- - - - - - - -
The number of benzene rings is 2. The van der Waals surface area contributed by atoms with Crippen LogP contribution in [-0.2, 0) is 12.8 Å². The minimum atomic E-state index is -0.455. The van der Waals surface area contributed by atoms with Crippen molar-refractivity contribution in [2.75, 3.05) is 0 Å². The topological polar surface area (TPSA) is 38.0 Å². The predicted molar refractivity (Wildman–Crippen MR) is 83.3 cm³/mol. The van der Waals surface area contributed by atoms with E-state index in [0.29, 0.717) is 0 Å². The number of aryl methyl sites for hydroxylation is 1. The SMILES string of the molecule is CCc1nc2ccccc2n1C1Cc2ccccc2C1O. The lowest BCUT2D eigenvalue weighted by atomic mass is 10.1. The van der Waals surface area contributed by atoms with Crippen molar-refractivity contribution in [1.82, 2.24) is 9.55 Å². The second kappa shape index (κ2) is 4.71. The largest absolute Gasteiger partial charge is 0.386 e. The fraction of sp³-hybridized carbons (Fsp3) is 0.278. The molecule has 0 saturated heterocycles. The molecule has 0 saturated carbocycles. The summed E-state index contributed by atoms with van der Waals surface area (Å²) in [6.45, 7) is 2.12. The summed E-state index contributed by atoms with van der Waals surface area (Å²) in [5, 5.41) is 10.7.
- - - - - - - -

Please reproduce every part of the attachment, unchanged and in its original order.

The number of benzene rings is 2. The van der Waals surface area contributed by atoms with Crippen LogP contribution in [-0.2, 0) is 12.8 Å². The minimum atomic E-state index is -0.455. The van der Waals surface area contributed by atoms with Crippen molar-refractivity contribution in [2.75, 3.05) is 0 Å². The topological polar surface area (TPSA) is 38.0 Å². The predicted molar refractivity (Wildman–Crippen MR) is 83.3 cm³/mol. The van der Waals surface area contributed by atoms with E-state index in [0.29, 0.717) is 0 Å². The number of aryl methyl sites for hydroxylation is 1. The SMILES string of the molecule is CCc1nc2ccccc2n1C1Cc2ccccc2C1O. The lowest BCUT2D eigenvalue weighted by atomic mass is 10.1. The van der Waals surface area contributed by atoms with Crippen molar-refractivity contribution in [1.82, 2.24) is 9.55 Å². The second kappa shape index (κ2) is 4.71. The largest absolute Gasteiger partial charge is 0.386 e. The fraction of sp³-hybridized carbons (Fsp3) is 0.278. The molecule has 0 saturated heterocycles. The molecule has 0 saturated carbocycles. The summed E-state index contributed by atoms with van der Waals surface area (Å²) in [6.45, 7) is 2.12. The summed E-state index contributed by atoms with van der Waals surface area (Å²) in [5, 5.41) is 10.7.